Toilet paper, sanitizer, baby wipes, water, rice, eggs — the list of “limit one” items at stores like Target and Costco continues to grow as panicked shoppers stock up on the “essentials.” Empty shelves, cleaned-out aisles and rising prices — the earliest symptoms of shortage — have become a familiar, often frustrating sight to consumers nationwide.
And yet, news headlines simultaneously report that farmers are destroying up to 750,000 unhatched eggs every week, dumping an estimated 3.7 million gallons of milk every day and plowing over fields still brimming with ripe produce.
We are thus left with a paradox of sorts: Why are consumers seeing too little in stores when farmers seem to have too much product?
To get to the root of the problem, it is first important to understand why the volume of food waste has reached such unprecedented levels since the onset of the pandemic. It is not uncommon for farmers to destroy their produce on occasions of surplus when prices drop to levels such that waste is more profitable. As one might expect, widespread shelter-in-place orders and resultant restaurant closures have exacerbated the conditions that lead to profitable waste. In an interview with The Mercury News, Choice Lunch COO Keith Cosbey explains that the food service industry relies on an entirely separate supply chain from grocery stores. The loss of profits from restaurants, cafeterias and other wholesale buyers has disrupted this side of the supply chain, forcing farmers to either donate the surplus or develop new strategies to increase sales in the retail market.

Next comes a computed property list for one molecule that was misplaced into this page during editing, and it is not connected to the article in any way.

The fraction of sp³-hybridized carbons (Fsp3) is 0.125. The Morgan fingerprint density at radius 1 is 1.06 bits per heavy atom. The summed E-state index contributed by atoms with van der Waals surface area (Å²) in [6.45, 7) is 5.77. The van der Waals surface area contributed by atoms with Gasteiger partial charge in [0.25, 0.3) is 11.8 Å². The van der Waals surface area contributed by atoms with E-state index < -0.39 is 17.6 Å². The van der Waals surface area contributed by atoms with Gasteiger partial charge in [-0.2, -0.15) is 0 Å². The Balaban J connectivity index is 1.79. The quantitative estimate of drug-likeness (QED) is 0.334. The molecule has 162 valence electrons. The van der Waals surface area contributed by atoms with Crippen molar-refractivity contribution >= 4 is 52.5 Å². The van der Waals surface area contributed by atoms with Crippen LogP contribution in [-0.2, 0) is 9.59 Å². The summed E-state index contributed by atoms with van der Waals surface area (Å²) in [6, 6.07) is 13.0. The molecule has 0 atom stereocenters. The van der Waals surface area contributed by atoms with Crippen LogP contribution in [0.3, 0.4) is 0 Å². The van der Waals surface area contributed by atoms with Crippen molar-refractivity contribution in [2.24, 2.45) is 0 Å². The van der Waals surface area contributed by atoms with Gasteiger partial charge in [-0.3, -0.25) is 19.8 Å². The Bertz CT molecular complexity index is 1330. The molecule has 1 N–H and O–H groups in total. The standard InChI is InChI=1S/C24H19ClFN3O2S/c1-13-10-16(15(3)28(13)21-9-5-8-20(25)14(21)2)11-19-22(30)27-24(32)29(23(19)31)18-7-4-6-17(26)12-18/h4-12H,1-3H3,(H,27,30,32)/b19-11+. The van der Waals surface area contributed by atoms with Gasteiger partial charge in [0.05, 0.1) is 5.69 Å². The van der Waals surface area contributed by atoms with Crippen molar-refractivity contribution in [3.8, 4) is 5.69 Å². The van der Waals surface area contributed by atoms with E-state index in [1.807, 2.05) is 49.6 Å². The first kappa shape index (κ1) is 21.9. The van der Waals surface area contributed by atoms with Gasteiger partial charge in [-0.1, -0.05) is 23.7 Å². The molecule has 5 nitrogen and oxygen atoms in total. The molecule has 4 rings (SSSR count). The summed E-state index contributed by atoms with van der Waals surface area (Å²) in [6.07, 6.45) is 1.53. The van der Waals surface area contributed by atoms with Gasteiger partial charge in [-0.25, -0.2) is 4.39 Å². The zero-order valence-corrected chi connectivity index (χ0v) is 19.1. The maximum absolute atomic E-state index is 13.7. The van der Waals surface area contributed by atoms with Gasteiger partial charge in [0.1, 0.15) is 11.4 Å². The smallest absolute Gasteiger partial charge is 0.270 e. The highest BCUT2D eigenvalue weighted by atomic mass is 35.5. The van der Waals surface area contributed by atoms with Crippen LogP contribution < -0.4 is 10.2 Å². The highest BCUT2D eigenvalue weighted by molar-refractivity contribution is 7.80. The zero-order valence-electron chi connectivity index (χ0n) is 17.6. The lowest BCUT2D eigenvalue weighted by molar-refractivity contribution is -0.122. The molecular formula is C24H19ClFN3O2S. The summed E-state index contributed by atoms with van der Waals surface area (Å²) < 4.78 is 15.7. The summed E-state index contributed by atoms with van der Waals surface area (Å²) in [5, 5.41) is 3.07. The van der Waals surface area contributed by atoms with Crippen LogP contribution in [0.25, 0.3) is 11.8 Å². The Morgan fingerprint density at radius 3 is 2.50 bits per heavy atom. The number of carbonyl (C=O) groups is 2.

So why not just donate everything? Unfortunately, food banks and other charitable organizations have limited refrigeration space for fresh produce, and a combination of financial stress and unfavorable currency conversion rates prevents exportation to areas in need. Thus, while it would be great if the U.S. could donate surplus food to food banks and other domestic charities or even share excess food with countries like Kenya, India and Honduras who are struggling with hunger en masse, it simply isn’t economically feasible for farmers.
The alternative — optimizing product for direct purchase by consumers — faces similar obstacles. Packaging equipment is expensive, and farms typically invest in more efficient bulk bagging machines to prepare their produce for distribution. As grocers tend to stock products in smaller quantities, producers have had to switch to less efficient machinery, driving up costs and discouraging smaller farms from making the switch.
What does the government have to say about all of this? Thus far, its response has focused on two fronts: providing financial aid and relaxing regulations on grocery products. Federal relief funds totaling $24 billion have been allocated to farmers as part of the new $2 trillion stimulus package. In addition, the U.S. Department of Agriculture announced plans to purchase $3 billion worth of meat, dairy and other products directly from farmers for redistribution to food banks and nonprofits. “Country of origin” labels — mandatory information included on grocery products concerning where they are from and how they are made — have also been temporarily suspended to aid farmers struggling to bring their products directly to consumers. Time will tell if these efforts are successful at relieving stress for the nation’s farms.